[The Esopus Spitzenberg apple is a] highly respected American apple variety named after the settlement of Esopus, Ulster County, New York, where it was found towards the end of the 18th century. It was rumoured to be Thomas Jefferson’s favourite apple. It was widely planted in the USA in the 19th century and used for both dessert and culinary purposes, but subsequently fell out of fashion although it remains a popular variety for gardeners and trees are available from many US nurseries. The apples have an excellent flavor, which improves with storage. — OrangePippin.com.
A terrific recipe for Cirone Farms Spitzenberg apples is this apple cake from Around My French Table: More Than 300 Recipes From My Home to Yours by Dorie Greenspan.
- 3/4 cup all-purpose flour
- 3/4 teaspoon baking powder
- Pinch of salt
- 4 large apples (if you can, choose 4 different kinds)
- 2 large eggs
- 3/4 cup sugar
- 3 tablespoons dark rum
- 1/2 teaspoon pure vanilla extract
- 8 tablespoons (1 stick) unsalted butter, melted and cooled
Center a rack in the oven and preheat the oven to 350 degrees F. Generously butter an 8-inch springform pan and put it on a baking sheet lined with a silicone baking mat or parchment paper and put the springform on it.
Whisk the flour, baking powder, and salt together in small bowl.
Peel the apples, cut them in half and remove the cores. Cut the apples into 1- to 2-inch chunks.
In a medium bowl, beat the eggs with a whisk until they’re foamy. Pour in the sugar and whisk for a minute or so to blend. Whisk in the rum and vanilla. Whisk in half the flour and when it is incorporated, add half the melted butter, followed by the rest of the flour and the remaining butter, mixing gently after each addition so that you have a smooth, rather thick batter. Switch to a rubber spatula and fold in the apples, turning the fruit so that it’s coated with batter. Scrape the mix into the pan and poke it around a little with the spatula so that it’s evenish.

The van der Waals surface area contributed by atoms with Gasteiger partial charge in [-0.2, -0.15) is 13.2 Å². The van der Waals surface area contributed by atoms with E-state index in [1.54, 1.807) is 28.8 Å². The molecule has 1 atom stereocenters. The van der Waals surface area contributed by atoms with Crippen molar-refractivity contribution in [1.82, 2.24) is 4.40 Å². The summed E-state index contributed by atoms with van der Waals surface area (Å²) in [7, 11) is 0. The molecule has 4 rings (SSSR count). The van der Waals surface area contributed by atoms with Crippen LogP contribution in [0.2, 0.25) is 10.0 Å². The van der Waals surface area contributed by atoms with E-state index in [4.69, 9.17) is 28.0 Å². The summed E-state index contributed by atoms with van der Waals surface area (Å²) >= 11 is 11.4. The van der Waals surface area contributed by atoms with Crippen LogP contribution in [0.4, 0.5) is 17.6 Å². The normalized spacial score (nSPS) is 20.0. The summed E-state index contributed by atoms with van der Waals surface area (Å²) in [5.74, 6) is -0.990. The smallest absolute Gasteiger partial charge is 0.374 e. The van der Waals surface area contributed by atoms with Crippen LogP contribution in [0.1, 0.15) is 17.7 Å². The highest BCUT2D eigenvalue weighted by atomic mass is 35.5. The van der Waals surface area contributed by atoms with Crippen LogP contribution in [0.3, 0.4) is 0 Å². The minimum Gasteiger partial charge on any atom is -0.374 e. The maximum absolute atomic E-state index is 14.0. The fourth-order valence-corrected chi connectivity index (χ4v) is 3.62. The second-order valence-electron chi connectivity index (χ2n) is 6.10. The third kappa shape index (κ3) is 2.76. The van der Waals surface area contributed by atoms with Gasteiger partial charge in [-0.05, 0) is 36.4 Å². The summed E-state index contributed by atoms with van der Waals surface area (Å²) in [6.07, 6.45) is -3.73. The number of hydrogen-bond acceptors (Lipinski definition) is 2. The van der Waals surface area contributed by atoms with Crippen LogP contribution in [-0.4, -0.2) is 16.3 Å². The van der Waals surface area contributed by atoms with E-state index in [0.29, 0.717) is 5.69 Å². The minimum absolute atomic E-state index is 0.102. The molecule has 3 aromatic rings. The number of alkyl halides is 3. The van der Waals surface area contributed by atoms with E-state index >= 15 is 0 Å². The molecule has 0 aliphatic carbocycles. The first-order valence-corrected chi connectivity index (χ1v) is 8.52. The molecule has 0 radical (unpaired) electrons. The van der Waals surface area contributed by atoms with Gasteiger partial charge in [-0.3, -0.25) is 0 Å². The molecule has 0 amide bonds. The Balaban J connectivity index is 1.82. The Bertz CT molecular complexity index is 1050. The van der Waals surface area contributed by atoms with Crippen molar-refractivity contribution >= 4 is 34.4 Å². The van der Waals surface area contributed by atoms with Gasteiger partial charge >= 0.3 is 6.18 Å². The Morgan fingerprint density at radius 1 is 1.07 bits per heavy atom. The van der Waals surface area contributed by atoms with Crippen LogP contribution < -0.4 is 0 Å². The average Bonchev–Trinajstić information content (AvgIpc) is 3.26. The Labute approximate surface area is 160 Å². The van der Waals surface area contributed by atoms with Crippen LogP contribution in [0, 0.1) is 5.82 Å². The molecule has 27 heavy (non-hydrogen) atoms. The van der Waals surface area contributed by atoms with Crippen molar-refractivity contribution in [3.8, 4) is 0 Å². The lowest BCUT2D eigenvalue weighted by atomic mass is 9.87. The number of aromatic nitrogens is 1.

Slide the pan into the oven and bake for 50 to 60 minutes, or until the top of the cake is golden brown and a knife inserted deep into the center comes out clean; the cake may pull away from the sides of the pan. Transfer to a cooling rack and let rest for 5 minutes.
Carefully run a blunt knife around the edges of the cake and remove the sides of the springform pan. (Open the springform slowly, and before it’s fully opened, make sure there aren’t any apples stuck to it.) Allow the cake to cool until it is just slightly warm or at room temperature. If you want to remove the cake from the bottom of the springform pan, wait until the cake is almost cooled, then run a long spatula between the cake and the pan, cover the top of the cake with a piece of parchment or wax paper, and invert it onto a rack. Carefully remove the bottom of the pan and turn the cake over onto a serving dish.
The cake can be served warm or at room temperature, with or without a little softly whipped, barely sweetened heavy cream or a spoonful of ice cream. Marie-Hélène’s served her cake with cinnamon ice cream and it was a terrific combination.
The cake will keep for about 2 days at room temperature and, according to my husband, gets more comforting with each passing day. However long you keep the cake, it’s best not to cover it — it’s too moist. Leave the cake on its plate and just press a piece of plastic wrap or wax paper against the cut surfaces.